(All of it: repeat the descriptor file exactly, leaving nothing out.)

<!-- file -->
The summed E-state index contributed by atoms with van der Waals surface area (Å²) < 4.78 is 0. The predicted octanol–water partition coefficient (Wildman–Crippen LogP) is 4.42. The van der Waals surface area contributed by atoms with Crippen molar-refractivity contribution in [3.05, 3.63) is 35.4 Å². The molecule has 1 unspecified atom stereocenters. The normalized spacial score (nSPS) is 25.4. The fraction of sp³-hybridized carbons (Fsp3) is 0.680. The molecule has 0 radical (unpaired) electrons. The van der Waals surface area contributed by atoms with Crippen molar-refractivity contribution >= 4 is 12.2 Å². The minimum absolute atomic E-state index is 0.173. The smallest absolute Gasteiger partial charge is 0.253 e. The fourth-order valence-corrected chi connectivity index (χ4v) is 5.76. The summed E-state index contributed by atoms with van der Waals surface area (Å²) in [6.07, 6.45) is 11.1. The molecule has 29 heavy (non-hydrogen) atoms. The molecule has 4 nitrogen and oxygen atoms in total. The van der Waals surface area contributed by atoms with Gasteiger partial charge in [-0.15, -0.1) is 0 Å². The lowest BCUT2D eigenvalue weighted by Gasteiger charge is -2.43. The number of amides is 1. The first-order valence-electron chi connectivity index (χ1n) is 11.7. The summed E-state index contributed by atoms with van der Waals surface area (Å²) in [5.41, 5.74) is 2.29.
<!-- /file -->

The summed E-state index contributed by atoms with van der Waals surface area (Å²) < 4.78 is 0. The predicted octanol–water partition coefficient (Wildman–Crippen LogP) is 4.42. The van der Waals surface area contributed by atoms with Crippen molar-refractivity contribution in [3.05, 3.63) is 35.4 Å². The molecule has 1 unspecified atom stereocenters. The normalized spacial score (nSPS) is 25.4. The fraction of sp³-hybridized carbons (Fsp3) is 0.680. The molecule has 0 radical (unpaired) electrons. The van der Waals surface area contributed by atoms with Crippen molar-refractivity contribution >= 4 is 12.2 Å². The minimum absolute atomic E-state index is 0.173. The smallest absolute Gasteiger partial charge is 0.253 e. The fourth-order valence-corrected chi connectivity index (χ4v) is 5.76. The summed E-state index contributed by atoms with van der Waals surface area (Å²) in [6.07, 6.45) is 11.1. The molecule has 29 heavy (non-hydrogen) atoms. The molecule has 4 nitrogen and oxygen atoms in total. The van der Waals surface area contributed by atoms with Gasteiger partial charge in [-0.15, -0.1) is 0 Å². The lowest BCUT2D eigenvalue weighted by Gasteiger charge is -2.43. The number of amides is 1. The first-order valence-electron chi connectivity index (χ1n) is 11.7. The summed E-state index contributed by atoms with van der Waals surface area (Å²) in [5.41, 5.74) is 2.29.